20 SEPTEMBER 1940, Page 18

History of a Great City

THE third volume of Dr. Redford's book—prepared to com- memorate the centenary of Manchester's incorporation as a borough in 1838—completes a considerable achievement of historical scholarship. It largely removes the reproach that Manchester, almost alone among the great cities, has lacked a full-length local history. In this third volume, which covers the last half century, the emphasis is more concentrated than in the earlier volumes on local government proper and (a defect) on the doings of the City Council. Probably the weight of material was becoming unmanageable, but the meagre attention given to other local organs such as the School Board and the Boards of Guardians makes the picture less complete than it should have been. The method of treatment is also rather narrow; almost the only authorities quoted are the Council Proceedings and the Epitome of Committee Minutes. We hear little of the outside currents of opinion by which local affairs were influenced and virtually nothing of conflicts of party within the Council. This is not to say, however, that because it is an official history it is an essay in whitewash. Its objectivity is greatly to be commended ; municipal scandals, of which Manchester had a good number in the 'eighties and 'nineties, and administrative blunders are not glossed over. This careful and candid analysis of the operations of a great municipality over the last fifty years, though often dull reading, has value and authority as a case-book in the history of public administration. We see, for example, the slow progress towards the building up of a municipal civil service, the fumbling efforts towards regional organs of government (in which Man- chester, though the natural head of a metropolitan area, has been extremely backward), the belated introduction of "planning,' and central control of municipal expenditure and projects ; whik. on the credit side, we see an exhibition of real foresight and imagination in the creation of the satellite town of Wythenshaue —Manchester's most distinct contribution to social betterment in the whole of its century as an incorporated borough.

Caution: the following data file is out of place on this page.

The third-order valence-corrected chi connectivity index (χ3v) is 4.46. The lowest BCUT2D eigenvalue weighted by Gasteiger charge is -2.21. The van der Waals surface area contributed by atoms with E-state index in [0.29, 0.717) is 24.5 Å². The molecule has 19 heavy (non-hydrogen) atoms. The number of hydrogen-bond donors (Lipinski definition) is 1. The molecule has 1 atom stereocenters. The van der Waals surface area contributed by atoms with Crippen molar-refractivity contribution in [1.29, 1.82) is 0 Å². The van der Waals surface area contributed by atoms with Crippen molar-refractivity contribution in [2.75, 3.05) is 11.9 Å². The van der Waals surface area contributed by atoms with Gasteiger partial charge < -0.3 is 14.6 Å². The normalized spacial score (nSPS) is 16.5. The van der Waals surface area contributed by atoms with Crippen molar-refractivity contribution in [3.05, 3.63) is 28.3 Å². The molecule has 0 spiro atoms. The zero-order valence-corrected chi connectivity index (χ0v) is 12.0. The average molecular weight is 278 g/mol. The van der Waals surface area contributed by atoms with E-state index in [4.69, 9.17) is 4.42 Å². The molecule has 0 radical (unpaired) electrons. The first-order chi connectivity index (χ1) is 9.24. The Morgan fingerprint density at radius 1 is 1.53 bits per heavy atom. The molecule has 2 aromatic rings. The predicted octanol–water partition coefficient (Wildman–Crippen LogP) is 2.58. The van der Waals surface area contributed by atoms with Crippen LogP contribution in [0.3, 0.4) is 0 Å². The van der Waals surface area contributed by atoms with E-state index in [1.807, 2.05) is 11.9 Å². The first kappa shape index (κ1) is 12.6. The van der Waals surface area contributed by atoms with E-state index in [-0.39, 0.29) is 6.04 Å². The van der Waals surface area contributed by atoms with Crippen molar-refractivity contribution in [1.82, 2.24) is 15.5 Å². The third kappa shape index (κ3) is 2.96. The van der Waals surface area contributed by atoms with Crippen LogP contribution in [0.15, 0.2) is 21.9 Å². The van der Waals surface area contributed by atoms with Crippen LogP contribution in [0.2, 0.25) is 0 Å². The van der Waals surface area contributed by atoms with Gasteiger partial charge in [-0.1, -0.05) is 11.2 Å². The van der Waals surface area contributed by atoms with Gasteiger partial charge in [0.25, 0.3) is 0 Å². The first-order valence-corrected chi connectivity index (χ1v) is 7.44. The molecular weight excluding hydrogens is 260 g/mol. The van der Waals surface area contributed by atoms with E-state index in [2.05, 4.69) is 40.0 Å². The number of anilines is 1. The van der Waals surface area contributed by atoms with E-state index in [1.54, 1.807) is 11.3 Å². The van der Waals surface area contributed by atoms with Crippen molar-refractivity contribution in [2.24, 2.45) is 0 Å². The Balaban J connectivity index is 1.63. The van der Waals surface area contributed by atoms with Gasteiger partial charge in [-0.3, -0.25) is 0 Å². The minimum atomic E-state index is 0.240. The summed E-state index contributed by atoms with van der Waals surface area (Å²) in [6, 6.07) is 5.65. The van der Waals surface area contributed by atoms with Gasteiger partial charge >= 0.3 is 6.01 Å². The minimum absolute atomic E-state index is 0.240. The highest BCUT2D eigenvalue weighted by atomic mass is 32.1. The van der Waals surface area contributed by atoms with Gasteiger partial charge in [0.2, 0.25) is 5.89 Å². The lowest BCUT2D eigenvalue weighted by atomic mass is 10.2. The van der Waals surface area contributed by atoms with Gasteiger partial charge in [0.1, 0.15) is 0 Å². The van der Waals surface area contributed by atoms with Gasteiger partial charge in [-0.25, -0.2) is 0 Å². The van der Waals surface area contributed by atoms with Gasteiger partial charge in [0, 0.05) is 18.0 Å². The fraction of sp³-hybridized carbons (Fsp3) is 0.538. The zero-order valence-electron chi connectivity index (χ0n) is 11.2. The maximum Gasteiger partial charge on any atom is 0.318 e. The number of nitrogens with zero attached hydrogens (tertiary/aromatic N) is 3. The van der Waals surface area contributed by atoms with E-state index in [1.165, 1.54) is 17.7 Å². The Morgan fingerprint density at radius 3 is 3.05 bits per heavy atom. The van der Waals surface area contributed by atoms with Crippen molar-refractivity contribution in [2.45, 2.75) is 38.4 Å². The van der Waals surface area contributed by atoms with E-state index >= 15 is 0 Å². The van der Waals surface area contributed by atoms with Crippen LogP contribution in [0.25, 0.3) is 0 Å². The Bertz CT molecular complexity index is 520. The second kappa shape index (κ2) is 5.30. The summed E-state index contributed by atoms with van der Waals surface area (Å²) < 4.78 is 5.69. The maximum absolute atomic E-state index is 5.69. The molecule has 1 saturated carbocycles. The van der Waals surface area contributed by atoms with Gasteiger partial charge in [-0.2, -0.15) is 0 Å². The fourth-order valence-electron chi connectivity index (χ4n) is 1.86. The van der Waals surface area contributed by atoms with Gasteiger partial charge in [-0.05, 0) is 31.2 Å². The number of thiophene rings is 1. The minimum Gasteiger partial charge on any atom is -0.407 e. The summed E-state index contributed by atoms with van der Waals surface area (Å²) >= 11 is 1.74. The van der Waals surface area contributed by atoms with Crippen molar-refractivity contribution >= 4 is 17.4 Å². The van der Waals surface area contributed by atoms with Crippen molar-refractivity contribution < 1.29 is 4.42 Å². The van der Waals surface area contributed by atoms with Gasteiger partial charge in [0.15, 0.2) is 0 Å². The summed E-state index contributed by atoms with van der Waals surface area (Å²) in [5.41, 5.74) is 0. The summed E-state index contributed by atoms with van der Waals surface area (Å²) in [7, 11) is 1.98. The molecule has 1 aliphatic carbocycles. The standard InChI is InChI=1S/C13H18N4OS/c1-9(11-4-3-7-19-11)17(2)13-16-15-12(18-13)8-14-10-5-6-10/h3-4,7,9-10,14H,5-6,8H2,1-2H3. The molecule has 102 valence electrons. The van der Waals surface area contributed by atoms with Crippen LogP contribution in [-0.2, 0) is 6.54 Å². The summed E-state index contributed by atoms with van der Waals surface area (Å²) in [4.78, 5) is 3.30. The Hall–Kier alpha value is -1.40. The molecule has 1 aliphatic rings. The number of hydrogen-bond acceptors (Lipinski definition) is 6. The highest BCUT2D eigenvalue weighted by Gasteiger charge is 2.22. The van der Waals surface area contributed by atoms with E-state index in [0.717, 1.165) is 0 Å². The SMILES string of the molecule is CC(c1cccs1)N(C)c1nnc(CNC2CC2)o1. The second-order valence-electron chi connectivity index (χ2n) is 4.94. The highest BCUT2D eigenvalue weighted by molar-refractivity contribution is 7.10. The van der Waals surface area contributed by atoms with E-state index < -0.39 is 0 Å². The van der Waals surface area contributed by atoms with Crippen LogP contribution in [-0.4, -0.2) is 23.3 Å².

A. P. WADswonit.